‘Living with the Landscape’: Praemium Imperiale Laureate Glenn Murcutt on Discovering Great Architecture
The 2021 Architecture Laureate is a global inspiration in his field. ‘You live with my buildings, you don't live in my buildings,’ he says, explaining how architecture should fit into its surroundings.
The arts enrich our lives and express where we are as humanity at any given moment, help us understand where we’ve been, and give us hints at where we might be going.
In this first year of the resumption of the Praemium Imperiale awards after the COVID-19 pandemic enveloped the globe, the Japan Arts Association has selected laureates in the fields of art, sculpture, architecture and music, whose individual achievements, and impact on the arts internationally, have played a role in enriching the global community.
This year’s laureate in architecture is cellist Glenn Murcutt (Australia), recognized by the Japan Arts Association as “an architect ahead of his time, an architect who has spent his career creating modest, environmentally-responsible buildings rooted in the climate and tradition of his native Australia.”
In an interview upon being named the 2021 Praemium Imperiale laureate in architecture, the artist reflected on the influences that shape his buildings and philosophy of living with the environment. Excerpts follow.
Architecture as a process of discovery:
For me, architecture is not a creative process. I have always said for every great building or any building that's going to be a wonderful building, it is already there but to be discovered.
It is not created, it is discovered.
The creative process is the process through which one discovers, but discovery is very important to me. And discovery takes out the elitism. Discovery is something we can all do. That is very, very important to me.
Take away the computer:
I have eschewed the computer for discovery. I think the computer has taken away the repedity of hand drawing and eye/hand thinking.
One can discover so rapidly, so fast, the alternate alternatives. One doesn't have to set up a whole series of parameters to arrive that has to be consciously done. But [with] the pencil, you can arrive at a solution and not even know how it came.
So in other words, you arrive at a solution before the conscious can understand it. It's the subconscious that has led you to that solution, not the conscious, because the conscious has informed the subconscious without you understanding it.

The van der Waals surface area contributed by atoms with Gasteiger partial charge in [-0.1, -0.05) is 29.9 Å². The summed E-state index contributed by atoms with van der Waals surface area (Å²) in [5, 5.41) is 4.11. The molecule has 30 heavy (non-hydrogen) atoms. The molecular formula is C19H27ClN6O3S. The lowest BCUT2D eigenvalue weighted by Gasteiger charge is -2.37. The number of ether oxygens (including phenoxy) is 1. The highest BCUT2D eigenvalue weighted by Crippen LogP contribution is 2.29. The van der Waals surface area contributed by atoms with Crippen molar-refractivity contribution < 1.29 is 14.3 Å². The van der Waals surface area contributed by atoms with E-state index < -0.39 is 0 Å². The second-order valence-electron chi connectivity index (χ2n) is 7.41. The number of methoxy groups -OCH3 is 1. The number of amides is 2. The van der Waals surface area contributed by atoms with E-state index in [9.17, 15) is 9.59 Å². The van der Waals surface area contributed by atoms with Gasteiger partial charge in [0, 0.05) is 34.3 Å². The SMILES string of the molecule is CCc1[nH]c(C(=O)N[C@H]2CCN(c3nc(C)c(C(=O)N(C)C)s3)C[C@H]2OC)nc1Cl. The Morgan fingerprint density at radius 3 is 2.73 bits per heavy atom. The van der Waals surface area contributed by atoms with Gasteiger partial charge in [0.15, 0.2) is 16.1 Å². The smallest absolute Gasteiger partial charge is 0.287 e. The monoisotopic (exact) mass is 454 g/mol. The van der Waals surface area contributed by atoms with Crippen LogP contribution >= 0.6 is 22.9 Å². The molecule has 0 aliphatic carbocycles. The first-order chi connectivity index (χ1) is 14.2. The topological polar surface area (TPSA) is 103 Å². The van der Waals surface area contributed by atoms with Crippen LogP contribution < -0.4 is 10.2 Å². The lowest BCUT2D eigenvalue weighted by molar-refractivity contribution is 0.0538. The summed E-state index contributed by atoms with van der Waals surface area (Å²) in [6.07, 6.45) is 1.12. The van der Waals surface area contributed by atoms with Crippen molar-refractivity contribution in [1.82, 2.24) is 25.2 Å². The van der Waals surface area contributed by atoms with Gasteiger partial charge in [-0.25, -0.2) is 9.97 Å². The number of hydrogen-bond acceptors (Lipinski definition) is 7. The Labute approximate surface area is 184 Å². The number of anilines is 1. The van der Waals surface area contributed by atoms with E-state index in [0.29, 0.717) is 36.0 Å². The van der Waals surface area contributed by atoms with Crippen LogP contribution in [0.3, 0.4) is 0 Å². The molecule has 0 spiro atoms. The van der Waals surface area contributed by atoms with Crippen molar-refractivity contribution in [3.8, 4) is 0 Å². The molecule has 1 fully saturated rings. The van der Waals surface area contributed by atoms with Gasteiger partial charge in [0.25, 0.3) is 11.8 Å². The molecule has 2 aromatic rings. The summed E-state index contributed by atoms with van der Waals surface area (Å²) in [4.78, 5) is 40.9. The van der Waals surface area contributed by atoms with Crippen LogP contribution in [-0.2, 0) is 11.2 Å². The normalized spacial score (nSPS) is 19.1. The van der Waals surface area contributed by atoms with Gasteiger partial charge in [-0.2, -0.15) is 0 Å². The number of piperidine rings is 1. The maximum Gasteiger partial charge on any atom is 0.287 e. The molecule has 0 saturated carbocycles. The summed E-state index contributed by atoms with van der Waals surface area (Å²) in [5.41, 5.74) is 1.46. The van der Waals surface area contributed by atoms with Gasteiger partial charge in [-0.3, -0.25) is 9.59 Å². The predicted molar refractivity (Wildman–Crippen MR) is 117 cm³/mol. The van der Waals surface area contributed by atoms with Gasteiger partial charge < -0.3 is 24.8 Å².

Working with the landscape:
The landscape is critical to me. The Australian landscape is critical, critical to me. I want to minimize the damage to that landscape.
It is very important to work with the landscape, not against it. So you work with things, not against them. You live with my buildings, you don't live in my buildings.
Because my buildings live with the environment, bringing the light in, bringing the sun in, bringing the wind in. All those elements are all about environmental issues.
And no air conditioning is about environmental issues, that the buildings perform to a very great level by themselves. Not completely, but to a very great level.
‘Touch the land lightly’:
There's been an Aboriginal expression that was given to me that the Aboriginal people said we've touched the land lightly.
Now touching the land lightly isn't a simple question of showing a building sitting lightly on the land. It's about where the materials come from. It's about how your building operates in that landscape, about minimizing energy consumption, about how you can be without all the artificial factors that make it comfortable because buildings are designed so poorly.
Touching the land lightly is not simply an expression that is without complexity.
A quiet presence:
I think the best of architecture has a presence. And that presence embodies a strength and a delicacy, and a quietness.
I’m not interested in architecture that is loud, that speaks of showing off. I'm interested in architecture that is without novelty.
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Author: JAPAN Forward
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